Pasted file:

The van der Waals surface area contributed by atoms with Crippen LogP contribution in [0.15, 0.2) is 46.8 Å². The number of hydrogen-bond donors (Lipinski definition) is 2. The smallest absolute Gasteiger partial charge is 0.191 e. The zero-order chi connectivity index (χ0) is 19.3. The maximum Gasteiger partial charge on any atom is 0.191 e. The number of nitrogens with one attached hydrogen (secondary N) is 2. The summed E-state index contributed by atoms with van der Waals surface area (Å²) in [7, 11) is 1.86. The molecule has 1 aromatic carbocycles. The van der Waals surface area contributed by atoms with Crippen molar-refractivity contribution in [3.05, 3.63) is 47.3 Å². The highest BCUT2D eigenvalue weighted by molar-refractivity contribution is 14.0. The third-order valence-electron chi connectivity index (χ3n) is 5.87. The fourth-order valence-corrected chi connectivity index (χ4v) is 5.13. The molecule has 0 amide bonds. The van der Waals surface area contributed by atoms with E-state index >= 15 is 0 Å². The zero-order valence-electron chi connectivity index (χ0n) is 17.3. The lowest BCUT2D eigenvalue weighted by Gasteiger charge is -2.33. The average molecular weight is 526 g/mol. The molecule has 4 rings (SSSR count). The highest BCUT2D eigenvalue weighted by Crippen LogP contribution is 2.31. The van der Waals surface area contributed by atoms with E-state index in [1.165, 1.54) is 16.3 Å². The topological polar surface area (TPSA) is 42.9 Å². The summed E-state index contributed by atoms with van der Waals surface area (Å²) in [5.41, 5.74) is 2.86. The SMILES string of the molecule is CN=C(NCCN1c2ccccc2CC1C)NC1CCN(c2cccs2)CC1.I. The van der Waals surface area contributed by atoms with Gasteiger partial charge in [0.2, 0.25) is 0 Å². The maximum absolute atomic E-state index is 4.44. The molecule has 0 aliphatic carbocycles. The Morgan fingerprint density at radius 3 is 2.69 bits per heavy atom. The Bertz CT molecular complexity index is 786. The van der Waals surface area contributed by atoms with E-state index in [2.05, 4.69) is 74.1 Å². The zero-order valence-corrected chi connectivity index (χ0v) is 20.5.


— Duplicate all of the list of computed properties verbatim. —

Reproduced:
The van der Waals surface area contributed by atoms with Crippen LogP contribution in [0.15, 0.2) is 46.8 Å². The number of hydrogen-bond donors (Lipinski definition) is 2. The smallest absolute Gasteiger partial charge is 0.191 e. The zero-order chi connectivity index (χ0) is 19.3. The maximum Gasteiger partial charge on any atom is 0.191 e. The number of nitrogens with one attached hydrogen (secondary N) is 2. The summed E-state index contributed by atoms with van der Waals surface area (Å²) in [7, 11) is 1.86. The molecule has 1 aromatic carbocycles. The van der Waals surface area contributed by atoms with Crippen molar-refractivity contribution in [3.05, 3.63) is 47.3 Å². The highest BCUT2D eigenvalue weighted by molar-refractivity contribution is 14.0. The third-order valence-electron chi connectivity index (χ3n) is 5.87. The fourth-order valence-corrected chi connectivity index (χ4v) is 5.13. The molecule has 0 amide bonds. The van der Waals surface area contributed by atoms with E-state index >= 15 is 0 Å². The zero-order valence-electron chi connectivity index (χ0n) is 17.3. The lowest BCUT2D eigenvalue weighted by Gasteiger charge is -2.33. The average molecular weight is 526 g/mol. The molecule has 4 rings (SSSR count). The highest BCUT2D eigenvalue weighted by Crippen LogP contribution is 2.31. The van der Waals surface area contributed by atoms with E-state index in [1.165, 1.54) is 16.3 Å². The topological polar surface area (TPSA) is 42.9 Å². The summed E-state index contributed by atoms with van der Waals surface area (Å²) in [5.41, 5.74) is 2.86. The SMILES string of the molecule is CN=C(NCCN1c2ccccc2CC1C)NC1CCN(c2cccs2)CC1.I. The van der Waals surface area contributed by atoms with Gasteiger partial charge in [0.2, 0.25) is 0 Å². The maximum absolute atomic E-state index is 4.44. The molecule has 0 aliphatic carbocycles. The Morgan fingerprint density at radius 3 is 2.69 bits per heavy atom. The Bertz CT molecular complexity index is 786. The van der Waals surface area contributed by atoms with E-state index in [2.05, 4.69) is 74.1 Å². The zero-order valence-corrected chi connectivity index (χ0v) is 20.5.